The success of the multi-stakeholder Special Olympics-Lions Clubs International Opening Eyes led to Mission: Inclusion, a comprehensive service platform with a focus on youth activation and corporate partner engagement. Special Olympics Chairman Dr. Timothy Shriver explains, “The Special Olympics-Lions Clubs International Mission: Inclusion platform aims to expand the global partnership impact into additional areas of service that can help create sustained benefits for individuals with intellectual disabilities and the larger communities.”
Mission: Inclusion invites volunteers from all industries and organizations to contribute their time and talents to programs such as Family Health Forums, which teach families and community members about health and wellness, Healthy Athletes, and Unified Sports, a program that combines sports training and competition experiences for people with and without ID. The initiative empowers athletes and Unified Partners to become agents of change in their communities by collaborating with youth and grassroots leaders.
Similarly, Mission: Inclusion encourages local businesses, schools, and healthcare providers to support their local Lions Clubs and Special Olympics Programs. Last August, Special Olympics Bharat (India) partnered with Lions Clubs International to bring Mission: Inclusion to the forefront of their national movement for inclusion. Local entrepreneur and philanthropist Mrs. Aruna Oswal provided a $1-million grant to expand Unified Sports and inclusive health in India. One of the grant’s goals is to engage 50,000 people, largely by mobilizing volunteers in rural areas of India where there are limited opportunities for people with ID and even fewer resources for family education and support.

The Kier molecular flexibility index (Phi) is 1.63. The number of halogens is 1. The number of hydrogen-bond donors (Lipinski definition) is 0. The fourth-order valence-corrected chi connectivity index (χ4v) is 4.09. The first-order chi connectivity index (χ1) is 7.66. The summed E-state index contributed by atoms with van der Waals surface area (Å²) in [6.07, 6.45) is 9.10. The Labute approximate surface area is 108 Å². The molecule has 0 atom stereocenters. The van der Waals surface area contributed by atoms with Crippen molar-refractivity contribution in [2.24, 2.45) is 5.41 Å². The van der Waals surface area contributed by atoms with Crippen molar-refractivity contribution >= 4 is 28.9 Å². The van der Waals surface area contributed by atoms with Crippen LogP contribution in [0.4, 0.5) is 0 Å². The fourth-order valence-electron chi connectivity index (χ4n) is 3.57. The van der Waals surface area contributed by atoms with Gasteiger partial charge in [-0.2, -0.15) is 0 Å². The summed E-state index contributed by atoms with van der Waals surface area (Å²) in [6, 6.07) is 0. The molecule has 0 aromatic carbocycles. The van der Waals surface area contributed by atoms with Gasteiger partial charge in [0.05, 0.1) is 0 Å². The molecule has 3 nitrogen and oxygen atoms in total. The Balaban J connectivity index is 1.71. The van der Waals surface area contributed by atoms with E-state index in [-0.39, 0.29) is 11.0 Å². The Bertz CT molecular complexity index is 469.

Today, over 10,000 families benefit from Lions Clubs International Foundation funded Family Health Forums and Healthy Athletes programs, and thousands more are engaged with the movement for inclusion through Unified Sports.
A LASTING LEGACY
Another athlete to receive life changing treatment was Lawrence Mwangi. The goal keeper of Special Olympics Kenya’s Floor Hockey team had kept his team on top of their division. But no one knew 16-year-old Mwangi has been achieving on the sports field despite having cataracts. He was diagnosed in an Opening Eyes screening at the 2017 World Winter Games in Austria by Dr. Adib Jaber, the regional clinical advisor for Special Olympics Middle-East North Africa region.
After returning home from Austria, Mwangi was scheduled to receive free surgery for his condition at the Lions SightFirst Eye Hospital in his nation’s capital, Nairobi. This specialist institution provides high quality clinical services, including education, rehabilitation, and rural community outreach, and is recognized as the leading eye hospital in the East Africa region. Mwangi will be an even greater threat on the field with his vision corrected.
With a long-lasting partnership, Lions Clubs International and Special Olympics will continue to ensure athletes with intellectual disabilities have the eye care they need to view the world like everyone else. •
ABOUT THE AUTHOR:
Nikki Villanueva is with the Special Olympics Marketing & Communications team.